IRAS issued the second edition of e-Tax Guide on Fringe Benefits on 6 Jan 2017. The major amendments made by IRAS in this e-Tax Guide are summarized below:
- For GST purposes, if a GST-registered employer gives away business goods as gifts to his employees, he may need to account for GST output when he is allowed the input tax claim. Of course, the employer can choose not to claim any input tax credit for GST incurred on such goods (with cost more than $200) and thus he is not required to account for GST output tax. They would also not be required to do so if no GST was incurred on the purchase of such goods (e.g. they were purchased from a non-GST registered business).
- If a GST-registered employer lets his employees temporarily use his business goods for personal use (even if there is no consideration), he is deemed to make a supply of services to his employees and will be required to account for output tax if he has been allowed to claim input tax credit on such goods (this also applies to GST suspended on the supply or importation of such goods). Of course, if the employer chooses not to claim the input tax credit for the GST incurred on such goods, he need not account for GST output tax.
- Whether goods are provided to employees for business or personal use is determined by the Close Nexus Test. The Comptroller will consider that there is a close nexus between the provision of the fringe benefit and an employer’s business as long as any of the following indicators are met:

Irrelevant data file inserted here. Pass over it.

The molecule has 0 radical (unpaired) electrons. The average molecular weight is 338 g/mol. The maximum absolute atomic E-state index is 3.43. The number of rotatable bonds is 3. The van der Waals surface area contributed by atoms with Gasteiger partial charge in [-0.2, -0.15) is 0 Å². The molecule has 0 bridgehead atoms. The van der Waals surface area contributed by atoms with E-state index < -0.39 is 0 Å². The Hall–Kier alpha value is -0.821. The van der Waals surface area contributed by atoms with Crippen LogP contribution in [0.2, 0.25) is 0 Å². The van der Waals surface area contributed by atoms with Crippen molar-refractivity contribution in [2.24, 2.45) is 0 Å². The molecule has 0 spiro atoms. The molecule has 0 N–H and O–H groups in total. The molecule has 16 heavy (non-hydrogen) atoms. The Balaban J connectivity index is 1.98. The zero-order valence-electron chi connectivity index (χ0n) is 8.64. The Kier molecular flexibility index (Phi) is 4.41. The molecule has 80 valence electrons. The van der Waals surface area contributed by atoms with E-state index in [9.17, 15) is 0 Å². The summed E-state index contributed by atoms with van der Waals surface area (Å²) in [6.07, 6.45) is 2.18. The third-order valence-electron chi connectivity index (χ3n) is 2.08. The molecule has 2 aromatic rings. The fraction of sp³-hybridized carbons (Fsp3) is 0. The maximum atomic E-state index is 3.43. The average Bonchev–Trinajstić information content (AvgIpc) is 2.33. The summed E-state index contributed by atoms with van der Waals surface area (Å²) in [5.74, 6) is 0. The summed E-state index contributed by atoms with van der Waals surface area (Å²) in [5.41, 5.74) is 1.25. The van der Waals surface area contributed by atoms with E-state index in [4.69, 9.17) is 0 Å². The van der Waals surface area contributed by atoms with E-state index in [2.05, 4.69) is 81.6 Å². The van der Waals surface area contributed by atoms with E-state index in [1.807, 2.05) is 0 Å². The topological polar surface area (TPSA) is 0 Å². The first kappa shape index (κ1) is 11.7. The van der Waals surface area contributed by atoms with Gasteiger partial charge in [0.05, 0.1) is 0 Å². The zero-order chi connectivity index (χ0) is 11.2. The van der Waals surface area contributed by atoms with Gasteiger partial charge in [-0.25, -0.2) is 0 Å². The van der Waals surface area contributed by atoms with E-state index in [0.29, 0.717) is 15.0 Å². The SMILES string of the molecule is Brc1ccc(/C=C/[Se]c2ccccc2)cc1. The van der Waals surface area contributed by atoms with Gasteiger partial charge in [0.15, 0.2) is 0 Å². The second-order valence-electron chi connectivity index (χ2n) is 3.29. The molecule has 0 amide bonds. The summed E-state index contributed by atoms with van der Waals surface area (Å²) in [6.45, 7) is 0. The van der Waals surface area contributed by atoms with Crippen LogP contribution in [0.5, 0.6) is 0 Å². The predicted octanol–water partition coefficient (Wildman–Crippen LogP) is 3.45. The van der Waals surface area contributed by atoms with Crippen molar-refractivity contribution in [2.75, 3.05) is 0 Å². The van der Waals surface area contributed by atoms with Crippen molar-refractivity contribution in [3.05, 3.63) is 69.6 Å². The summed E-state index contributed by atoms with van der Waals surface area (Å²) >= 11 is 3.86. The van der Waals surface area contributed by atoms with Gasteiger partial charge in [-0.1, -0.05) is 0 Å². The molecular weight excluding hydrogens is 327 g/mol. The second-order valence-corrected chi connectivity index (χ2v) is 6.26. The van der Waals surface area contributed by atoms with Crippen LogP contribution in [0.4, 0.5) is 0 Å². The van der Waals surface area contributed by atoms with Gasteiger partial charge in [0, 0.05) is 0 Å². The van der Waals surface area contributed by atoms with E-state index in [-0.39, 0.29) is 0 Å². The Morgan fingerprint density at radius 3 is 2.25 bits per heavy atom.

– Necessary for the proper operation of your business
– Directly maintains or increases the efficiency of business operations
– Primarily promotes staff interaction
– Encourages the upgrading of employee’s skills and knowledge relevant to your business
– Given in recognition of employee’s contributions towards the business
– Promotes corporate identity
4. Under the indicator “primarily promotes staff interaction”, the Comptroller has clarified that transport expenses incurred for corporate activities are considered as having a close nexus to an employer’s business activities as they primarily promote staff interaction (e.g. when an employer charters a bus for a team-bonding activity). Transport expenses incurred due to limited public transport available to employees also have a close nexus to an employer’s business activities. Gifts given during corporate events such as those given away to employees during dinner and dance, family day and company retreats are also considered as having a close nexus to business as they primarily promote staff interaction.
5. For the provision of mobile phones, if an employer has difficulties in determining the business and private portions of such expenses, he may claim input tax as follows:
- For full reimbursements, based on 4/7 of the GST incurred on the mobile phone expenses.
- For partial reimbursements, based on 7/107 of the amount reimbursed or 4/7 of the GST incurred on the mobile phone expenses, whichever is the lower.